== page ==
Are you hooked on bass? Do you scoff at clunky utilitarian headphones, but swoon over the more stylish offerings? When you listen to music, do you like to feel like you’re in your own cocoon, cut off from everything going on around you?
If you answered yes to all of these questions, these are worth checking out: the Phiaton Bridge MS 500 headphones. They’re stylish and sleek, and they have a bold, bass-forward sound that pairs well with thump-heavy dance music and modern pop. Also, the full-ear design of the leather earcups do an excellent job of isolating the listener from outside noise.
It’s obvious that these cans pay homage to — or, depending on your eye, flagrantly copy — the Beats headphones in both their look and sound design. They are all black with touches of red. At least they are more well-constructed than the Beats. The headband and earcups are covered in perforated black leather and outlined in red stitching. The left and right tube arms of machined aluminum also have red accents. They are durable without being clunky.
The included pair of removable cables, each wrapped in a flexible red (natch) nylon-like cloth, don’t tangle easily, which is a plus. The connectors are ambidextrous, so you can plug into either ear piece. One cable has a single-button remote control and inline microphone for phone calls, the second is unadorned and made for use with a computer.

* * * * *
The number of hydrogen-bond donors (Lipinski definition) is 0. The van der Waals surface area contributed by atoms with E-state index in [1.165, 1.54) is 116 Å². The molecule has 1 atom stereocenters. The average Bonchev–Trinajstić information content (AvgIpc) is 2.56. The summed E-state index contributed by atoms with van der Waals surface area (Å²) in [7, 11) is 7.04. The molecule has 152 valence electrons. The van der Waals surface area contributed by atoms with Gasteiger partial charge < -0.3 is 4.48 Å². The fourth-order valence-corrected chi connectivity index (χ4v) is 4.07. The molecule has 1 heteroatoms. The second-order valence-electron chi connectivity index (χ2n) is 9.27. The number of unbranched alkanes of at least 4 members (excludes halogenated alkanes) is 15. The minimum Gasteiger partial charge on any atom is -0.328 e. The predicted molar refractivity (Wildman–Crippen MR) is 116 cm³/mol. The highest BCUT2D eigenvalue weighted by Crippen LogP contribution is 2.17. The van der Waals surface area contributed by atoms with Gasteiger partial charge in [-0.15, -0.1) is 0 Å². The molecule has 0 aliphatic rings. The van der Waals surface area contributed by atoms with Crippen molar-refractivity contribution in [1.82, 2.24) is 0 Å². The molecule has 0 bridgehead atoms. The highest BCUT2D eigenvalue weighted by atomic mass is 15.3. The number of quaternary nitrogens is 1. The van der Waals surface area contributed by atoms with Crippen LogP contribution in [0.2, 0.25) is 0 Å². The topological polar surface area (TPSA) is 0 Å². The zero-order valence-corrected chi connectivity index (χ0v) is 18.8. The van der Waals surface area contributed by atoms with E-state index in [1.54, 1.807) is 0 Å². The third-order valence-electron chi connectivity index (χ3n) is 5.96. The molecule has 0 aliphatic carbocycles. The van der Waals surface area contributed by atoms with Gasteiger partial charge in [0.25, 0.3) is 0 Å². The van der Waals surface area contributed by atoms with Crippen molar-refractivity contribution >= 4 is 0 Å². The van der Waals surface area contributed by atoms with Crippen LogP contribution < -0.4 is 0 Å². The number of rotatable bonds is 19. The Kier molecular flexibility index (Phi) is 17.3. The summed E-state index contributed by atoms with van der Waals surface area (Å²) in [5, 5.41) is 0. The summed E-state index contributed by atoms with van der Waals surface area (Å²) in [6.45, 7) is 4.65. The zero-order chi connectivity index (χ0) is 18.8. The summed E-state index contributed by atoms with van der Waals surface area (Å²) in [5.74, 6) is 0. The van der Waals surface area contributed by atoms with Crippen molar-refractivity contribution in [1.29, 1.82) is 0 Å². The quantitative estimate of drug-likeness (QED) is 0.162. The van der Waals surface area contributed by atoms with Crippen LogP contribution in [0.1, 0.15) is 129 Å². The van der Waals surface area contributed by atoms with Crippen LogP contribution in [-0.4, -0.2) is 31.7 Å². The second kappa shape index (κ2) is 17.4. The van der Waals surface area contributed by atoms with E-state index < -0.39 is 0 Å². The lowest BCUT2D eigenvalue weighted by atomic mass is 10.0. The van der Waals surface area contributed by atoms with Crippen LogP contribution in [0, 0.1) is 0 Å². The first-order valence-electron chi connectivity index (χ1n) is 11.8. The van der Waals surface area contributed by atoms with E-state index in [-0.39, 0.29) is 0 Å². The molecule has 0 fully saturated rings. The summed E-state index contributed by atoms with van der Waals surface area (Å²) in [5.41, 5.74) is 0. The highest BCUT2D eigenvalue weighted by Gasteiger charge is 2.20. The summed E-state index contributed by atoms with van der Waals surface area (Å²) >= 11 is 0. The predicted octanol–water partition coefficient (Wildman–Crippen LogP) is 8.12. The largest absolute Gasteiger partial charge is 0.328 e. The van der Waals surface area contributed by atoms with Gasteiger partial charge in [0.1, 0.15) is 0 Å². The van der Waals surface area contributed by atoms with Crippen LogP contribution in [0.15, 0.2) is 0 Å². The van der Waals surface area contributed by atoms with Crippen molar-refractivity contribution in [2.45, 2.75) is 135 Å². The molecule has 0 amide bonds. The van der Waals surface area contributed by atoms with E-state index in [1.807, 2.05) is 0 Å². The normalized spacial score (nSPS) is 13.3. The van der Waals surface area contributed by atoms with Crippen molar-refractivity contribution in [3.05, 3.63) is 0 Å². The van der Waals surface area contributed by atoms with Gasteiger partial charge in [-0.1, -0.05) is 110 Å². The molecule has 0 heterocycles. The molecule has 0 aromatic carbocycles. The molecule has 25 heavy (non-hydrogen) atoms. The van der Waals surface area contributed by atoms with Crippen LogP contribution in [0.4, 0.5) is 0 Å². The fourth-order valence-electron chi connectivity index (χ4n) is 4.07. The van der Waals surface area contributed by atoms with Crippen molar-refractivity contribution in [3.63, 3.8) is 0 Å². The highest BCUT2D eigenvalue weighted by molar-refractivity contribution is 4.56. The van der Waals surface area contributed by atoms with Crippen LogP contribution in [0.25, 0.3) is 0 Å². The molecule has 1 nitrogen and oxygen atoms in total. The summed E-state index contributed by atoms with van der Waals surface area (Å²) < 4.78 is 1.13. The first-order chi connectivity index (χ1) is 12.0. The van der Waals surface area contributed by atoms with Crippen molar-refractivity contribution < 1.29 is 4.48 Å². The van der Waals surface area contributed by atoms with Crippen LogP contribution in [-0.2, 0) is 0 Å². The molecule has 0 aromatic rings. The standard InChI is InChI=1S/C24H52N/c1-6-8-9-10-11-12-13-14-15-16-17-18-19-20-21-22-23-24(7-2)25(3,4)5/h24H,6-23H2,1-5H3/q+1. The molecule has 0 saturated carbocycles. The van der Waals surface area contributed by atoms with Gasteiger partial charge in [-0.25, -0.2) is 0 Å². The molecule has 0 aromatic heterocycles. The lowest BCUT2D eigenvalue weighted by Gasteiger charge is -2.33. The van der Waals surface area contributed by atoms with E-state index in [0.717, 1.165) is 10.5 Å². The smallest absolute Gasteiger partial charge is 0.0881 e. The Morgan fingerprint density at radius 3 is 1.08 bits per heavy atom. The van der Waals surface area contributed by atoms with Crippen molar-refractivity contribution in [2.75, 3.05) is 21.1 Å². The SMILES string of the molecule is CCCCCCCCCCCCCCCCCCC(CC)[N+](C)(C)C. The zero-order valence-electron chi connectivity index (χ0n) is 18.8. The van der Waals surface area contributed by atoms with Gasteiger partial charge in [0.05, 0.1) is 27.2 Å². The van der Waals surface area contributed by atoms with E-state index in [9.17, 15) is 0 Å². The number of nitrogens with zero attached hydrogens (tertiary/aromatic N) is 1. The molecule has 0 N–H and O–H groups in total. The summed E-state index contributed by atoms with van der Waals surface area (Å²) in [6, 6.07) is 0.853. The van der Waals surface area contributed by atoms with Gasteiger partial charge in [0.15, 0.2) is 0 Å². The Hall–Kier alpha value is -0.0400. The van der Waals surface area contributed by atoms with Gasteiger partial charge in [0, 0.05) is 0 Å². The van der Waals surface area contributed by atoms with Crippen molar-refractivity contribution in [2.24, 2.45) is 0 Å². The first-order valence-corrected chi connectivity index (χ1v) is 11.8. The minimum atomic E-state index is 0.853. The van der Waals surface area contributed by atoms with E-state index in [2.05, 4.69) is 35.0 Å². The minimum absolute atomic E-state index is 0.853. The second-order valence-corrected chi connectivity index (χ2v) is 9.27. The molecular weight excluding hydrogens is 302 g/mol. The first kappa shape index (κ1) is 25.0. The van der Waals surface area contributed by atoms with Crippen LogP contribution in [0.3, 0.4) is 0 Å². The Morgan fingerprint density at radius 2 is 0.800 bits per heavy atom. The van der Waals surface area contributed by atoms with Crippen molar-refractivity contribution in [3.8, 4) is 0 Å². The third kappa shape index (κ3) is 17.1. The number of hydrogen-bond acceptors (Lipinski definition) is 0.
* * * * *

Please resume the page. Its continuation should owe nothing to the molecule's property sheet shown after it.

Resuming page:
As I mentioned, the bass response is heavily accented. I sampled an eclectic mash up of music played through a Windows PC, an iPhone 5, and an iPod Nano. Train’s “Drive By” has a steady bass line throughout, and the Bridge brings that bass forward. Likewise the purposeful synth-bass in Lady Gaga’s “Born this Way” was prominent, but not overly exaggerated. Despite the pronounced thump that wasn’t as noticeable when the same track was played through drier desktop speakers, I noticed no loss of treble or midrange sound in the Phiatons.
These aren’t billed as noise-canceling headphones, but the leather pads form a nice, comfortable seal that cuts external noise. They can get uncomfortable if you spend a long time wearing them, like while sitting at your desk all day, for instance. But for shorter listening sessions, they’re fine.
Quieter selections such as Chopin’s “Nocturnes” and Pachabel’s “Canon in D” played without any outside sound pollution. Norah Jones’ “Come Away With Me” has its share of deep piano notes and upright bass work, yet it’s Norah’s sotto voce that stands out in the Bridge’s sound cocoon. On the other hand, there was no detected distortion at top volumes either.
Shop around online and you can find the Phiatons for around $270. Sure, there are better sounding headphones you can buy for that money, but these do sound very good, especially if you like swimming in the deep end. A lot of what you’re paying for here is the style and the quality of the build. And by that measure, they’re worth the expense.